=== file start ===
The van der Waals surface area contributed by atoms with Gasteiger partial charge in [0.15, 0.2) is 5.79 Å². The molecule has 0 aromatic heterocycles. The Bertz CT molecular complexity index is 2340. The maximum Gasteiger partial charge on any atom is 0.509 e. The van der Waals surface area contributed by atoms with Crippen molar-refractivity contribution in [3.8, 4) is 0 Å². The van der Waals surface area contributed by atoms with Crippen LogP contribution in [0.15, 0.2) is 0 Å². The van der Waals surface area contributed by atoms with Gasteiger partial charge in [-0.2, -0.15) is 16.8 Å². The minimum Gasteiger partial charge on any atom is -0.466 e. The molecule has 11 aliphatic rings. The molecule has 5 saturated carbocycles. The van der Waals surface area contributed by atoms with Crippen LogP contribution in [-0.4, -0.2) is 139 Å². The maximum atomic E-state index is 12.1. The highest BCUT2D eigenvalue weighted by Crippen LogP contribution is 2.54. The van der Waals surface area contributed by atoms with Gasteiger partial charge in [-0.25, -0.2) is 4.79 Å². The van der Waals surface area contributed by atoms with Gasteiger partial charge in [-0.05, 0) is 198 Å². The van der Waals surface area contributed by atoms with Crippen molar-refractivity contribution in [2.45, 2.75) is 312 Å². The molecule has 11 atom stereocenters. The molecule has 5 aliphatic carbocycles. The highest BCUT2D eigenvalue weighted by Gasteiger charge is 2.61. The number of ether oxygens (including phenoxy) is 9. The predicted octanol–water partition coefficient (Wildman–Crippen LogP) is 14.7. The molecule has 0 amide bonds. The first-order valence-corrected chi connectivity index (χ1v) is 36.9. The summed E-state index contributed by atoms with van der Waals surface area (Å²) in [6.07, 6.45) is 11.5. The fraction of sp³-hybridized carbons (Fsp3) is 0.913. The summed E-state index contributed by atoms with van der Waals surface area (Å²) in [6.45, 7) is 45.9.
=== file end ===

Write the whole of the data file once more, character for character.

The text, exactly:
The van der Waals surface area contributed by atoms with Gasteiger partial charge in [0.15, 0.2) is 5.79 Å². The molecule has 0 aromatic heterocycles. The Bertz CT molecular complexity index is 2340. The maximum Gasteiger partial charge on any atom is 0.509 e. The van der Waals surface area contributed by atoms with Crippen molar-refractivity contribution in [3.8, 4) is 0 Å². The van der Waals surface area contributed by atoms with Crippen LogP contribution in [0.15, 0.2) is 0 Å². The van der Waals surface area contributed by atoms with Gasteiger partial charge in [-0.2, -0.15) is 16.8 Å². The minimum Gasteiger partial charge on any atom is -0.466 e. The molecule has 11 aliphatic rings. The molecule has 5 saturated carbocycles. The van der Waals surface area contributed by atoms with Crippen LogP contribution in [-0.4, -0.2) is 139 Å². The maximum atomic E-state index is 12.1. The highest BCUT2D eigenvalue weighted by Crippen LogP contribution is 2.54. The van der Waals surface area contributed by atoms with Gasteiger partial charge in [-0.25, -0.2) is 4.79 Å². The van der Waals surface area contributed by atoms with Gasteiger partial charge in [-0.05, 0) is 198 Å². The van der Waals surface area contributed by atoms with Crippen molar-refractivity contribution in [2.45, 2.75) is 312 Å². The molecule has 11 atom stereocenters. The molecule has 5 aliphatic carbocycles. The highest BCUT2D eigenvalue weighted by Gasteiger charge is 2.61. The number of ether oxygens (including phenoxy) is 9. The predicted octanol–water partition coefficient (Wildman–Crippen LogP) is 14.7. The molecule has 0 amide bonds. The first-order valence-corrected chi connectivity index (χ1v) is 36.9. The summed E-state index contributed by atoms with van der Waals surface area (Å²) in [6.07, 6.45) is 11.5. The fraction of sp³-hybridized carbons (Fsp3) is 0.913. The summed E-state index contributed by atoms with van der Waals surface area (Å²) in [6.45, 7) is 45.9.